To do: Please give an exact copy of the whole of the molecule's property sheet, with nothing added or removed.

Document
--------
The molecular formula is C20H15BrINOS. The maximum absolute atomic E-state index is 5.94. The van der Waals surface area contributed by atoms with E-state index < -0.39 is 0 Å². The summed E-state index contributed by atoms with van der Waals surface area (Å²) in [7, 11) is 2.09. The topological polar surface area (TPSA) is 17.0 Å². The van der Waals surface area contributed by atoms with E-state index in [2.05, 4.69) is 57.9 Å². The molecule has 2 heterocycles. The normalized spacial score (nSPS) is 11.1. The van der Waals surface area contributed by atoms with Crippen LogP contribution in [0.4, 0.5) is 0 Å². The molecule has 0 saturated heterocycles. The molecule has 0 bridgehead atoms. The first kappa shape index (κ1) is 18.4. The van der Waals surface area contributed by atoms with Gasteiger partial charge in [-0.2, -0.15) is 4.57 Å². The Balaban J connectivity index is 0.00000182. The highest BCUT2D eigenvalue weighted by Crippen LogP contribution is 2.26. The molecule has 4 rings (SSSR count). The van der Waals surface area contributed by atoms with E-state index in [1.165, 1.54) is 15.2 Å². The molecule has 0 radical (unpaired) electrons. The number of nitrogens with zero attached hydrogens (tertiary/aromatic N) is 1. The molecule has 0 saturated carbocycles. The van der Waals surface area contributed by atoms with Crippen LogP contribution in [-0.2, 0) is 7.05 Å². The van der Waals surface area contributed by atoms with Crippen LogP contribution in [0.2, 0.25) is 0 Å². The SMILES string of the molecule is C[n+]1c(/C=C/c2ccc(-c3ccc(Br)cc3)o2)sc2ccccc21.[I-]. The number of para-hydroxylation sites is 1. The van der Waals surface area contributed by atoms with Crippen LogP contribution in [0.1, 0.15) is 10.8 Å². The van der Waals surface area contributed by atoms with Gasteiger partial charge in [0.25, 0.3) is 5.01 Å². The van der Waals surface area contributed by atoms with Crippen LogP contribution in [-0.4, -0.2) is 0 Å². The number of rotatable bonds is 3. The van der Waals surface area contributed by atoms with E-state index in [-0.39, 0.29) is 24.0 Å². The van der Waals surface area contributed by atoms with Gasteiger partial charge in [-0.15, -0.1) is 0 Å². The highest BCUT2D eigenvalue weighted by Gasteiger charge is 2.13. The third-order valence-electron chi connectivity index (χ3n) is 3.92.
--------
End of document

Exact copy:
The molecular formula is C20H15BrINOS. The maximum absolute atomic E-state index is 5.94. The van der Waals surface area contributed by atoms with E-state index < -0.39 is 0 Å². The summed E-state index contributed by atoms with van der Waals surface area (Å²) in [7, 11) is 2.09. The topological polar surface area (TPSA) is 17.0 Å². The van der Waals surface area contributed by atoms with E-state index in [2.05, 4.69) is 57.9 Å². The molecule has 2 heterocycles. The normalized spacial score (nSPS) is 11.1. The van der Waals surface area contributed by atoms with Crippen LogP contribution in [0.4, 0.5) is 0 Å². The molecule has 0 saturated heterocycles. The molecule has 0 bridgehead atoms. The first kappa shape index (κ1) is 18.4. The van der Waals surface area contributed by atoms with Gasteiger partial charge in [-0.2, -0.15) is 4.57 Å². The Balaban J connectivity index is 0.00000182. The highest BCUT2D eigenvalue weighted by Crippen LogP contribution is 2.26. The molecule has 4 rings (SSSR count). The van der Waals surface area contributed by atoms with E-state index in [1.165, 1.54) is 15.2 Å². The molecule has 0 radical (unpaired) electrons. The number of nitrogens with zero attached hydrogens (tertiary/aromatic N) is 1. The molecule has 0 saturated carbocycles. The van der Waals surface area contributed by atoms with Crippen LogP contribution in [-0.2, 0) is 7.05 Å². The van der Waals surface area contributed by atoms with Crippen LogP contribution in [0.2, 0.25) is 0 Å². The SMILES string of the molecule is C[n+]1c(/C=C/c2ccc(-c3ccc(Br)cc3)o2)sc2ccccc21.[I-]. The number of para-hydroxylation sites is 1. The van der Waals surface area contributed by atoms with Crippen LogP contribution in [0.1, 0.15) is 10.8 Å². The van der Waals surface area contributed by atoms with Gasteiger partial charge in [0.25, 0.3) is 5.01 Å². The van der Waals surface area contributed by atoms with Crippen LogP contribution in [-0.4, -0.2) is 0 Å². The number of rotatable bonds is 3. The van der Waals surface area contributed by atoms with E-state index in [-0.39, 0.29) is 24.0 Å². The van der Waals surface area contributed by atoms with Gasteiger partial charge in [-0.15, -0.1) is 0 Å². The highest BCUT2D eigenvalue weighted by Gasteiger charge is 2.13. The third-order valence-electron chi connectivity index (χ3n) is 3.92.